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December 2016 Connect with us Facebook Twitter Sign up  |  Archive  |  Advertise
Editor's e-Note
Turkey Trivia

Have clients ever asked you what is the best, tastiest, or safest way to prepare a turkey? Well, in this month’s E-News Exclusive, Today’s Dietitian (TD) dispels a couple of myths and answers some of the most common questions patients have about this traditional holiday bird.

After reading the article, visit TD’s website at to read the digital edition of the December issue, which includes articles on ruby red produce, the American Heart Association’s new sugar guidelines for children, pea protein, and medicinal herbal teas.

Please enjoy the E-Newsletter and give us your feedback at, and don’t forget to like us on Facebook and follow us on Twitter. The staff of TD wishes all of you a wonderful, joyous holiday season!

— Judith Riddle, editor
e-News Exclusive
Talking Turkey
By Judith C. Thalheimer, RD, LDN

Around this time of year, clients often have questions about turkey—America’s favorite holiday bird. Here are the facts behind some common turkey lore.

Brining Leads to a Juicier Bird
True. Muscle fibers contract when heated, squeezing out internal juices. The salt in brine breaks down muscle proteins so the fibers lose some of their ability to contract. A brined turkey, therefore, retains more internal moisture, leading to juicier meat. Soaking the bird in liquid brine will do the trick, but it also will increase water in the cells, so the finished product will be plump but watery and possibly bland. Many experts recommend using a dry brine. This is accomplished by putting salt in the cavity, rubbing salt under the skin, and letting the bird sit, uncovered, in the refrigerator for at least 12 hours. (Brining longer yields even better results, but the bird should be covered loosely with plastic wrap or cheesecloth to prevent moisture loss if brining for more than 24 hours.) Kosher, enhanced, or self-basting turkeys already are treated with salt and shouldn’t be brined.1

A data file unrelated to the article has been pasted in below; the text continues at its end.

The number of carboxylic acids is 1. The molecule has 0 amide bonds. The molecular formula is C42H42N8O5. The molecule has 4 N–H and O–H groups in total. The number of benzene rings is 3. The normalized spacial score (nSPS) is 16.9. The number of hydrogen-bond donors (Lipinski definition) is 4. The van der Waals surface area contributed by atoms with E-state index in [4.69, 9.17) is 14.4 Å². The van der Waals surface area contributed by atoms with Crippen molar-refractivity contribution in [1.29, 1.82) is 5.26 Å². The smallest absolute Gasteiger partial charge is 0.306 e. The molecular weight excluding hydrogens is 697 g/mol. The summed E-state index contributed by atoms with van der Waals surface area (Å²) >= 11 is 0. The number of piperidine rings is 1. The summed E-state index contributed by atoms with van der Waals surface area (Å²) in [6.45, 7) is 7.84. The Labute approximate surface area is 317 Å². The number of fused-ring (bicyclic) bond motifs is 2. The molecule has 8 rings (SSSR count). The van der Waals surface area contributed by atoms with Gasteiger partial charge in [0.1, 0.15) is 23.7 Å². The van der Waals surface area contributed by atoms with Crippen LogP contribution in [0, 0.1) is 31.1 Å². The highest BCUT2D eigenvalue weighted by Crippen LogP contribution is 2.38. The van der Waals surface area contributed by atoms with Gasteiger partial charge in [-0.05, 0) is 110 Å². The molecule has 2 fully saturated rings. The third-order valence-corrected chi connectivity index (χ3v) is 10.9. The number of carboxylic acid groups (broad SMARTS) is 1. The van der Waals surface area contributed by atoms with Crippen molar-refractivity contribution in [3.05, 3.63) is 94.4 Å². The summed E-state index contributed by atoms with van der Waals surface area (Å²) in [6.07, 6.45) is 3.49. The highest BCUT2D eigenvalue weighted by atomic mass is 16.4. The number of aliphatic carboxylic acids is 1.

Eating Turkey Makes You Sleepy 
False. Turkey is one of the higher sources of the essential amino acid tryptophan; it's converted to the neurotransmitter serotonin, which may be related to the promotion of slow-wave sleep. But, while ingesting tryptophan alone will increase serotonin levels in the brain, eating turkey will not. This is because turkey has lots of other amino acids that compete with tryptophan to cross the blood-brain barrier, and not much turkey tryptophan makes it to the brain. Add all of the carb-rich holiday meal sides and desserts, however, and things can change. The insulin released in response to carbohydrate intake helps both glucose and amino acids move into tissues. Since most tryptophan is bound to albumin in the bloodstream and doesn’t go into the tissues, it’s free to move into the brain now that it’s no longer competing with those other amino acids for a ride across the blood-brain barrier.2